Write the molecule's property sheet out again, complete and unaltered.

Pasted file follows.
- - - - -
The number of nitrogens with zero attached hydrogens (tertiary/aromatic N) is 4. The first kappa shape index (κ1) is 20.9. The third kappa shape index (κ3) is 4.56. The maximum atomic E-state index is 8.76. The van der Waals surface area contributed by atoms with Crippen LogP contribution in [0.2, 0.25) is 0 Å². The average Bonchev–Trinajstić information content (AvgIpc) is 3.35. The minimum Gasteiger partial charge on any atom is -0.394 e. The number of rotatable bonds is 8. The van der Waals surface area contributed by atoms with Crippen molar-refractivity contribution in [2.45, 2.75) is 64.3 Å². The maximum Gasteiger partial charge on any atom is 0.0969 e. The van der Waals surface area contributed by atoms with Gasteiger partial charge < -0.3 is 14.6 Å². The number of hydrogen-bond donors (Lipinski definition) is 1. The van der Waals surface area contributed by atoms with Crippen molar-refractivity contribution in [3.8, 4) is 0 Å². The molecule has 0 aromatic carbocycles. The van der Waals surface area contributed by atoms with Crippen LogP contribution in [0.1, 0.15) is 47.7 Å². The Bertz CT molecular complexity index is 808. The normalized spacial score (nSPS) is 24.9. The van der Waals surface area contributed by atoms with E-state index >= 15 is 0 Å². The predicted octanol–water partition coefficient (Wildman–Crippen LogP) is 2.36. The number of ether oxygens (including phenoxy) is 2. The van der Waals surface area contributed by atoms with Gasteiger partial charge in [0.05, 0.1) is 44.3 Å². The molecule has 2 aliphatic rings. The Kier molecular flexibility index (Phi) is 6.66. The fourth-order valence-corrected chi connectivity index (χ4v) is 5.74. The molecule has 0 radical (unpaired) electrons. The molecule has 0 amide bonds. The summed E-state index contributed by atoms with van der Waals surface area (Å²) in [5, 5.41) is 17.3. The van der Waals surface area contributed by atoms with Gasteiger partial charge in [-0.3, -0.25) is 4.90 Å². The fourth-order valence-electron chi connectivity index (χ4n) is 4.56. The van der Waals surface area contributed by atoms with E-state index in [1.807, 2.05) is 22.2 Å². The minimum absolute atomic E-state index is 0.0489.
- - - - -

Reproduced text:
The number of nitrogens with zero attached hydrogens (tertiary/aromatic N) is 4. The first kappa shape index (κ1) is 20.9. The third kappa shape index (κ3) is 4.56. The maximum atomic E-state index is 8.76. The van der Waals surface area contributed by atoms with Crippen LogP contribution in [0.2, 0.25) is 0 Å². The average Bonchev–Trinajstić information content (AvgIpc) is 3.35. The minimum Gasteiger partial charge on any atom is -0.394 e. The number of rotatable bonds is 8. The van der Waals surface area contributed by atoms with Crippen molar-refractivity contribution in [2.45, 2.75) is 64.3 Å². The maximum Gasteiger partial charge on any atom is 0.0969 e. The van der Waals surface area contributed by atoms with Gasteiger partial charge < -0.3 is 14.6 Å². The number of hydrogen-bond donors (Lipinski definition) is 1. The van der Waals surface area contributed by atoms with Crippen molar-refractivity contribution in [3.8, 4) is 0 Å². The molecule has 0 aromatic carbocycles. The van der Waals surface area contributed by atoms with Crippen LogP contribution in [0.1, 0.15) is 47.7 Å². The Bertz CT molecular complexity index is 808. The normalized spacial score (nSPS) is 24.9. The van der Waals surface area contributed by atoms with E-state index >= 15 is 0 Å². The predicted octanol–water partition coefficient (Wildman–Crippen LogP) is 2.36. The number of ether oxygens (including phenoxy) is 2. The van der Waals surface area contributed by atoms with Gasteiger partial charge in [0.05, 0.1) is 44.3 Å². The molecule has 2 aliphatic rings. The Kier molecular flexibility index (Phi) is 6.66. The fourth-order valence-corrected chi connectivity index (χ4v) is 5.74. The molecule has 0 radical (unpaired) electrons. The molecule has 0 amide bonds. The summed E-state index contributed by atoms with van der Waals surface area (Å²) in [5, 5.41) is 17.3. The van der Waals surface area contributed by atoms with Gasteiger partial charge in [-0.3, -0.25) is 4.90 Å². The fourth-order valence-electron chi connectivity index (χ4n) is 4.56. The van der Waals surface area contributed by atoms with E-state index in [1.807, 2.05) is 22.2 Å². The minimum absolute atomic E-state index is 0.0489.